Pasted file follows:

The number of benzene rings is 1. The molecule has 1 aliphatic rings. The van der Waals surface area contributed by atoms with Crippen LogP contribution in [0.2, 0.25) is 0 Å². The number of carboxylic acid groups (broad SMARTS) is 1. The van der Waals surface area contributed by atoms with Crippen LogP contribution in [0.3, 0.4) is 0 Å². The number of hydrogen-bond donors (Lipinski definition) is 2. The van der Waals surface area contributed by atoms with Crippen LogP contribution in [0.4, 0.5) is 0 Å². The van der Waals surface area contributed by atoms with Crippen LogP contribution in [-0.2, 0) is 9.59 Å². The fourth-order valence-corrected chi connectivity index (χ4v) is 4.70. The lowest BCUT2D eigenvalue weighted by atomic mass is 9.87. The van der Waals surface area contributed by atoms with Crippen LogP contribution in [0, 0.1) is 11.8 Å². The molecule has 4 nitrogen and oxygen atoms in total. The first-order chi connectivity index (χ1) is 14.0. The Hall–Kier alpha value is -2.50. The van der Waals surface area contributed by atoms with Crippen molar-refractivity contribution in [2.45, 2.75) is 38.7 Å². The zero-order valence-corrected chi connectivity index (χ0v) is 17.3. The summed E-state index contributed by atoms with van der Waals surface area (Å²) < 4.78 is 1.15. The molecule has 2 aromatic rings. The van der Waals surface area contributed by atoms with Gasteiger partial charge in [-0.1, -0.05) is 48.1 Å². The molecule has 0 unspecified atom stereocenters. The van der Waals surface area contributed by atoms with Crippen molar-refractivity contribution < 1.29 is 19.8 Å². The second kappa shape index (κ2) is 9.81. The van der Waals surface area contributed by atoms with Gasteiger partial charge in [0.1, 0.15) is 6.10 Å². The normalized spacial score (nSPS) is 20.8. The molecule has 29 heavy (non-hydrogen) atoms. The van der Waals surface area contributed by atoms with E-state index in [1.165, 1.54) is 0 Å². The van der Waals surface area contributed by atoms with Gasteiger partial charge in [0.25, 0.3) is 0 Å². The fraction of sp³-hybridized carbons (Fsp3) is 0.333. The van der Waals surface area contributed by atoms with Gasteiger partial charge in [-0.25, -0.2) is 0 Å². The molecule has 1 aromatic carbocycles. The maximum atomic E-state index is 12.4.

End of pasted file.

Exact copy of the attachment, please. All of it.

The number of benzene rings is 1. The molecule has 1 aliphatic rings. The van der Waals surface area contributed by atoms with Crippen LogP contribution in [0.2, 0.25) is 0 Å². The number of carboxylic acid groups (broad SMARTS) is 1. The van der Waals surface area contributed by atoms with Crippen LogP contribution in [0.3, 0.4) is 0 Å². The number of hydrogen-bond donors (Lipinski definition) is 2. The van der Waals surface area contributed by atoms with Crippen LogP contribution in [0.4, 0.5) is 0 Å². The van der Waals surface area contributed by atoms with Crippen LogP contribution in [-0.2, 0) is 9.59 Å². The fourth-order valence-corrected chi connectivity index (χ4v) is 4.70. The lowest BCUT2D eigenvalue weighted by atomic mass is 9.87. The van der Waals surface area contributed by atoms with Crippen LogP contribution in [0, 0.1) is 11.8 Å². The molecule has 4 nitrogen and oxygen atoms in total. The first-order chi connectivity index (χ1) is 14.0. The Hall–Kier alpha value is -2.50. The van der Waals surface area contributed by atoms with Crippen molar-refractivity contribution in [2.45, 2.75) is 38.7 Å². The zero-order valence-corrected chi connectivity index (χ0v) is 17.3. The summed E-state index contributed by atoms with van der Waals surface area (Å²) < 4.78 is 1.15. The molecule has 2 aromatic rings. The van der Waals surface area contributed by atoms with Gasteiger partial charge in [-0.1, -0.05) is 48.1 Å². The molecule has 0 unspecified atom stereocenters. The van der Waals surface area contributed by atoms with Crippen molar-refractivity contribution < 1.29 is 19.8 Å². The second kappa shape index (κ2) is 9.81. The van der Waals surface area contributed by atoms with Gasteiger partial charge in [0.1, 0.15) is 6.10 Å². The normalized spacial score (nSPS) is 20.8. The molecule has 29 heavy (non-hydrogen) atoms. The van der Waals surface area contributed by atoms with E-state index in [1.165, 1.54) is 0 Å². The van der Waals surface area contributed by atoms with Gasteiger partial charge in [0.25, 0.3) is 0 Å². The fraction of sp³-hybridized carbons (Fsp3) is 0.333. The van der Waals surface area contributed by atoms with Gasteiger partial charge in [-0.25, -0.2) is 0 Å². The molecule has 1 aromatic carbocycles. The maximum atomic E-state index is 12.4.